Every car in the UK is placed in an insurance group, but what exactly does that mean?
Car insurance groups are broadly set by The Group Rating Panel and administered by Thatcham Research. These insurance groups range from group 1 (the cheapest cars to insure), all the way up to group 50 (the most expensive). Admiral considers these recommendations when calculating our car insurance premiums.
What are car insurance groups based on?
Surprisingly, it's not just about value when it comes to the car insurance groups list. For example, a sports car worth £30,000 is likely to be considered a higher risk than an estate car of the same value due to the fact the estate car is likely to be driven slightly differently.
The fact the estate car is likely to be driven in a certain way means it may go into a lower group.
There are thousands of different makes and models of car on the road in the UK, which makes working out what they should cost to insure a highly complex business.
To make things easier and fairer the insurance industry uses insurance groups for cars.
How many insurance groups are there?
Currently vehicle groupings are on a one to 50 scale, where one is low risk and 50 is high risk. The scales have changed over time, they were originally one to 20, changing to one to 35. Admiral started using the one to 50 in August 2011.
What insurance group is my car?
Unfortunately, there’s no one size fits all rule when it comes to getting the best car insurance price. With insurance categories, it's not even as simple as choosing a smaller car to guarantee a lower group.
Although cars like Citroen C1s are generally grouped quite low and Ferraris are generally grouped very highly, you may find that a particular variation of a model might be in a completely different group due its specifications. Even cars of the same type, such as family hatch-backs with similar values, can end up ranking differently.
How are car insurance groups calculated?
At Admiral, we do consider Thatcham’s guidance when building our car insurance groups list along with the following:
- Repair costs and times – According to the ABI, the cost of motor vehicle repairs accounts for over half of all the money paid out in motor insurance claims, so it makes sense that this is something highly considered when organising car insurance groupings. Longer repair times mean higher costs, and the greater likelihood of a higher group rating.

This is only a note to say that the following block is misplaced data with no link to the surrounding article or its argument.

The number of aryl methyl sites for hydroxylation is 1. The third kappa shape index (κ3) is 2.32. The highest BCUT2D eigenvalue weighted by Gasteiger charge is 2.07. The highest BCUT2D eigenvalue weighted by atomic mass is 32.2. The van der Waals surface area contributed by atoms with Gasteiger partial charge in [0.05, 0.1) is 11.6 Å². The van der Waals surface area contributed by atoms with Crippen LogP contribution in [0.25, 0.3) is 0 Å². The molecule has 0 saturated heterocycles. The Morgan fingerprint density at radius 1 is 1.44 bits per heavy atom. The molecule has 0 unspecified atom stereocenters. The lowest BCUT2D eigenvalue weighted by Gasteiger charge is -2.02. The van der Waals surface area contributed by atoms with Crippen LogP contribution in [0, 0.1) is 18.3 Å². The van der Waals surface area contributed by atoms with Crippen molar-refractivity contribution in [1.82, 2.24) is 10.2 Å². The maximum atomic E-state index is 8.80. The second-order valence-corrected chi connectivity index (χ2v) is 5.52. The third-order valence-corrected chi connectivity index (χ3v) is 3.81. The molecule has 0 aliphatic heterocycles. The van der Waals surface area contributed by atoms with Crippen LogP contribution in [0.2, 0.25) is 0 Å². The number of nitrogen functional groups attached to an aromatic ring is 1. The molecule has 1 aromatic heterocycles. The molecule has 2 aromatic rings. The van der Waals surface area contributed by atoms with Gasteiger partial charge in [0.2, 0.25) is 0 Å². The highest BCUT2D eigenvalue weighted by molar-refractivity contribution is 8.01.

- Damage and parts costs - This covers the likely extent of damage to each car model and the cost of the parts involved in its repair. The lower these costs, the more likelihood there is of a lower group rating
- New car values - The prices of new cars are taken into account, as they are often a good guide to the cost of replacement and repair.
- Parts prices - A standard list of 23 common parts is used to compare the cost of parts from one manufacturer with those from another. The lower these costs, the more likelihood there is of a lower group rating.
- Car performance - Acceleration and top speed are important factors. Insurers know very well, from their claims statistics, that high performance cars often result in more frequent insurance claims – and therefore will usually be ranked higher.
- Safety - An Autonomous Emergency Breaking (AEB) system can help reduce low speed front to rear accidents, and therefore cars fitted with AEB as standard may have a lower insurance rating.
- Car security - Security features fitted as standard by motor manufacturer may sometimes aid in reducing insurance claims costs. These features may include high security door locks, alarm or immobilisation systems or locking devices for alloy wheels.
However, there’s no way of guaranteeing that certain vehicles will be considered low insurance groups cars. A member of our pricing team at Admiral said: "It's worth bearing in mind that the insurance grouping might not be the only factor used when insurers consider your vehicle, for instance the vehicle value and age of the vehicle may also have an impact".
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